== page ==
Some thirty years later, the law of forced and disappeared disappeared from the lists of the House of Representatives' committees, approving the right to reveal the fate of thousands of them in the civil war and the prosecution of those responsible for their disappearance in the legislative session yesterday night.
This law, which has now been tested in terms of political reality in Lebanon, has created a hope for the families of missing persons, some of whom have lost their lives and committed to remain in their cause until the last day their lives.
In the form, the law, which has been welcomed by the various political and human rights organizations, is correct and delayed, but the content and the circumstances supposed to be ensured for its implementation, there are many doubts, particularly regarding the accountability and the ability to find all missing persons, which former Justice Minister Ibrahim Najjar described as "moral victory more than practical, especially in the process of prosecution."
He told Asharq Al-Awsat: "Any such law does not make sense if it is not accompanied by the rule of non-passing time for criminal acts", while at the same time it welcomes the adoption of the establishment of the national body.
"From my experience and from our meetings in Syria at the meetings of Prime Minister Saad Hariri in 2010 in Damascus, where we put the issue and the information and data available, we can To be sure the Syrian regime will repeat what I have has already said he has no prisoners. "
Ali Abu Dahan, head of Lebanese Political Prison Committee released from Syrian prisons, disagrees with Minister Najjar's point of view and welcomes him and hopes he will be able to turn the page of the past by calling for a national mourning.
But at the same time, Abu Dahan, in a statement to Asharq Al-Awsat, stopped at the account he had written, saying that "it is difficult to apply with the presence of the parties in power, and at the same time, if implemented, destruction and return. Hate among the Lebanese, most of whom participated in the war. "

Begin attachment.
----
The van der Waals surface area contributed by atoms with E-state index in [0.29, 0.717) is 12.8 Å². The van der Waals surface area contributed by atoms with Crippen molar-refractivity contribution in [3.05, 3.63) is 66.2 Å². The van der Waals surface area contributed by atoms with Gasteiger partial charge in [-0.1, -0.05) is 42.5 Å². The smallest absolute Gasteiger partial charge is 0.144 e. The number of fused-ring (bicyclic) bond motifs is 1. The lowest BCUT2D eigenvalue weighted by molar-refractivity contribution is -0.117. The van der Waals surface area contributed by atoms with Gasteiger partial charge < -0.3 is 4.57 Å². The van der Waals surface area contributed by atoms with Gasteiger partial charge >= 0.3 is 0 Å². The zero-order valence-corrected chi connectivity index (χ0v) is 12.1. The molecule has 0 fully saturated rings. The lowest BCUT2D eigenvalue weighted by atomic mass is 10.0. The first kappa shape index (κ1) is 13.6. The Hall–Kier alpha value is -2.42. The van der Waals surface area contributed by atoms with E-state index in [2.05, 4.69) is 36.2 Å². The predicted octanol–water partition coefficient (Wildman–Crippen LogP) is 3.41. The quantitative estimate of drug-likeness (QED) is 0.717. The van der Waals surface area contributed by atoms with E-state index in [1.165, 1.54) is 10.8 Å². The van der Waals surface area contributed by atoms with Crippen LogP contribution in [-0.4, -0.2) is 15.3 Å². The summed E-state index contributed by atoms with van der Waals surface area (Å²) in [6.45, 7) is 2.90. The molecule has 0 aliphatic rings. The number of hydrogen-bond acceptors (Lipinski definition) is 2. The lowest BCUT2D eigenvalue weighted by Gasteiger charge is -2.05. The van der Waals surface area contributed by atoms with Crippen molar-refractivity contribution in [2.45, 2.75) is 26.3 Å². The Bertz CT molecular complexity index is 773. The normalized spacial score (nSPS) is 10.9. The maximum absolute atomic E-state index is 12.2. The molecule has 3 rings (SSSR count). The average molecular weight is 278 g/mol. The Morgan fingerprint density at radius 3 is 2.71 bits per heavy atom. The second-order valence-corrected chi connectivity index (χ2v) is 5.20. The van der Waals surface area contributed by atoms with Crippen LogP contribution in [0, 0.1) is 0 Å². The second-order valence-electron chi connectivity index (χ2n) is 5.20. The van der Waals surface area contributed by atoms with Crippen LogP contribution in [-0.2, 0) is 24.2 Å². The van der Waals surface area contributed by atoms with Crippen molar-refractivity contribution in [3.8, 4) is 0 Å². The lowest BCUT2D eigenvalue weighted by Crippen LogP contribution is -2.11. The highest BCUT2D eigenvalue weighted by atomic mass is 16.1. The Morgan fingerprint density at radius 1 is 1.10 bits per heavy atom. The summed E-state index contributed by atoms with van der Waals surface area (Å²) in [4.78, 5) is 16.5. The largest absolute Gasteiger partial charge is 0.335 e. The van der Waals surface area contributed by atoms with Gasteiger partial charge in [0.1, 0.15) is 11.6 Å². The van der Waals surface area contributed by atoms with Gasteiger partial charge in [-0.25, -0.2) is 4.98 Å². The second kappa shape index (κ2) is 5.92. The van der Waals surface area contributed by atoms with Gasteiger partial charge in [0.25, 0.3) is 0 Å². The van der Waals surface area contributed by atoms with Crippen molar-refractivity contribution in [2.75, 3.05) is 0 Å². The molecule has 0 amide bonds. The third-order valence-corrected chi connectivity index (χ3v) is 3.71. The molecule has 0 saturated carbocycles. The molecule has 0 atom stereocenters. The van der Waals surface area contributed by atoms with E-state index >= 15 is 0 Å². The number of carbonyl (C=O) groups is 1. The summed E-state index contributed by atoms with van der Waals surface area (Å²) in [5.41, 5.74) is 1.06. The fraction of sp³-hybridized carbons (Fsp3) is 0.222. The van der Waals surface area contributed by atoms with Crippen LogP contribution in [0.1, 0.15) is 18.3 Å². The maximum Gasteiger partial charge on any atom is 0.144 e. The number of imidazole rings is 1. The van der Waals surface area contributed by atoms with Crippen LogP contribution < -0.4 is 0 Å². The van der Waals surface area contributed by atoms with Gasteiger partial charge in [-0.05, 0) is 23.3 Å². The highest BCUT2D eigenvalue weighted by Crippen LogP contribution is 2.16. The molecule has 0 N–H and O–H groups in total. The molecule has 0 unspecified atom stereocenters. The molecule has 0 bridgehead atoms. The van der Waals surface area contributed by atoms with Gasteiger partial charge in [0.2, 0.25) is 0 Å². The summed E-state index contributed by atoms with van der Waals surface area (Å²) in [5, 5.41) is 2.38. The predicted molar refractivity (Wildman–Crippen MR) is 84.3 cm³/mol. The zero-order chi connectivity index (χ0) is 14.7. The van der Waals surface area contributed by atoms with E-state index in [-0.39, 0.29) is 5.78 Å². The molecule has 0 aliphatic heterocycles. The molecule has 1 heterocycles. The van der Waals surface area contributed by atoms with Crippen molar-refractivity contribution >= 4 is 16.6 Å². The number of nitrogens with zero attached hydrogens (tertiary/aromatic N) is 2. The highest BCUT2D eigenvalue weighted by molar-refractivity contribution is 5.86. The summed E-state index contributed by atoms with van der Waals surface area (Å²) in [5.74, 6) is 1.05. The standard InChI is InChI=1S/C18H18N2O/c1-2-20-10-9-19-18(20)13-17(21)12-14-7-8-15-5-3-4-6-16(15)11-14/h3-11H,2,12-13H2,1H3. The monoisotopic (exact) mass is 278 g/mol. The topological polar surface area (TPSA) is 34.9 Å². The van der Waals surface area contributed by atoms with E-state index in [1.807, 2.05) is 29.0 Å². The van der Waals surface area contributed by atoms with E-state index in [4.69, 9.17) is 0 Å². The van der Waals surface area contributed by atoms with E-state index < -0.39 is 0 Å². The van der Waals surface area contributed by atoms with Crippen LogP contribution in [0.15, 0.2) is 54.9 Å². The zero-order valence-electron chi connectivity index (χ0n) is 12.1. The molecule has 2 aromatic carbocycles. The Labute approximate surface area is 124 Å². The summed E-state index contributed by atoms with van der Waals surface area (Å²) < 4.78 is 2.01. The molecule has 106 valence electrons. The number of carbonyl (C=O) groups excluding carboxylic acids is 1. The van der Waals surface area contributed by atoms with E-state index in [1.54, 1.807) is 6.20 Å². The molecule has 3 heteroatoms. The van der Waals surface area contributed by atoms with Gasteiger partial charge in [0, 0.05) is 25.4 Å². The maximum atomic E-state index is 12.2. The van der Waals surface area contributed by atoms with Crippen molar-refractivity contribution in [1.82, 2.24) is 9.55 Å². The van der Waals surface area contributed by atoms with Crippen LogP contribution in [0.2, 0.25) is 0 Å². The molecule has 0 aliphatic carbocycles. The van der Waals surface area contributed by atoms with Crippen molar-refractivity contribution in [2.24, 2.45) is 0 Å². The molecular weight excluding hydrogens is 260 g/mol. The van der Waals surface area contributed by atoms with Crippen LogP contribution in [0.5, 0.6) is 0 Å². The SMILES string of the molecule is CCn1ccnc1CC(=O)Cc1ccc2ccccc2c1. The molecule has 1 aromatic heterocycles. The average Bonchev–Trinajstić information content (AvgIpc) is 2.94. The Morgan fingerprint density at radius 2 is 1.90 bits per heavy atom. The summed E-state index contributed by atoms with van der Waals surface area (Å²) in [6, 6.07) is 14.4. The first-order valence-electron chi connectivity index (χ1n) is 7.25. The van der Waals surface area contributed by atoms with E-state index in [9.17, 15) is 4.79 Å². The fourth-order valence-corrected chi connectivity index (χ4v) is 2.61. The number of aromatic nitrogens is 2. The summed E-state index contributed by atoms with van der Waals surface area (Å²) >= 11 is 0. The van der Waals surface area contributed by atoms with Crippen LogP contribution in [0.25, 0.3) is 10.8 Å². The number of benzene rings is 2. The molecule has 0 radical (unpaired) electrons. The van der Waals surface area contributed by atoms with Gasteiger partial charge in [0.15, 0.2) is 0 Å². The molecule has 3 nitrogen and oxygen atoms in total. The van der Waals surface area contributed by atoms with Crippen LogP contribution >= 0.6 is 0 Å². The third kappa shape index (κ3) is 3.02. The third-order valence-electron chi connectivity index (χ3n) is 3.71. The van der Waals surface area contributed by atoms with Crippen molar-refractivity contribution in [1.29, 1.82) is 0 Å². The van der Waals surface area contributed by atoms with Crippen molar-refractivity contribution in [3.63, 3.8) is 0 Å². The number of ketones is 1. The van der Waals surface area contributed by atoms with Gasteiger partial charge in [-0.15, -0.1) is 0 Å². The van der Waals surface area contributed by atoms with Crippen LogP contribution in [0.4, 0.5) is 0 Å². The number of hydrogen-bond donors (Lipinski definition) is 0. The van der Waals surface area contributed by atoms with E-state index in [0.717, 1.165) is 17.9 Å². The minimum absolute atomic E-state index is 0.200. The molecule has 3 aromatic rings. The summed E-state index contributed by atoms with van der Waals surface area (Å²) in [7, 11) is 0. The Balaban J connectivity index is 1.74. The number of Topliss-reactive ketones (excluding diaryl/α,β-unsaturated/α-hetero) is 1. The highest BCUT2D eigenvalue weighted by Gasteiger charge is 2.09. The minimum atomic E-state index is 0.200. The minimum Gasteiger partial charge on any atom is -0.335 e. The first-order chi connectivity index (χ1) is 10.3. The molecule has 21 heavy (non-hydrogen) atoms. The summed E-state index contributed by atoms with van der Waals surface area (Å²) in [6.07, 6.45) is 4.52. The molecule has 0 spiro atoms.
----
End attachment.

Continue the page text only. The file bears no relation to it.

"The data on the Lebanese state, namely the establishment of the national authority and the investigation of the identity of the remains and others, are feasible, while the issue of prisoners in Syria's prisons remains the most difficult issue." "Of the nearly 17,000 missing and hidden, 627 are registered in the Lebanese authorities and have not been recognized by the Syrian authorities," he says.
According to Lebanon's human rights organizations and official records, 17,000 people disappeared between 1975 and 1990 in a war in which the various Lebanese parties that participated in the election were elected.
The law provides for the establishment of a "National Committee for Missing and Refractory Exposing" in order to reveal their fate. The law gives the families of missing persons "the right to know the fate, the place of detention, the places of detention or the abduction of their members and their missing or missing relatives and to know where the remnants are and receive", according to Article II.
According to the law: "Anyone acting as a morator, actor, partner, or part of the crime of enforced disappearance is punished by hard work from five to fifteen years and a fine of fifteen million Lebanese pounds at £ 20 million.
Rights organizations that organized campaigns to ask for justice for their victims and their families welcomed the adoption of the law. "We welcome the transition of the Missing Persons Act to the House of Representatives," ICRC spokeswoman Rona Halabi wrote on Twitter. It is a first step to giving the missing persons the right to know the fate of their loved ones. "
"The ICTY is ready to support the Lebanese authorities to enforce this law," he said.
Committees were created by ministerial decisions at the beginning of the third millennium, but failed to reveal the fate of missing ones. According to Amnesty International, local and international organizations have identified mass graves, but authorities have previously refused to cooperate with them.
On the line of politics, Foreign and Foreign Affairs Secretary Gebran Bassil wrote on Twitter, saying: "By adopting the law of forced disappearances, Lebanon enters for the first time after the war a real phase of reconciliation, wounding the wounds and giving people the right to know ".
"The Falang Party fully supports and supports the bill for missing people because we understand the suffering of the people and their deep wounds," said Sammy Tsehayel, head of the Party Phalange. "This step was delayed 28 years and had to be reconciled after the war." He added that "some politicians have legal relations with the Syrian state through which they can return the prisoners, led by Phalange's general boss leader, leader Boutrous Howard."
In turn, the MP in the Future Movement congratulates the families of missing persons by passing the law, wanting to soon reveal the fate of their children.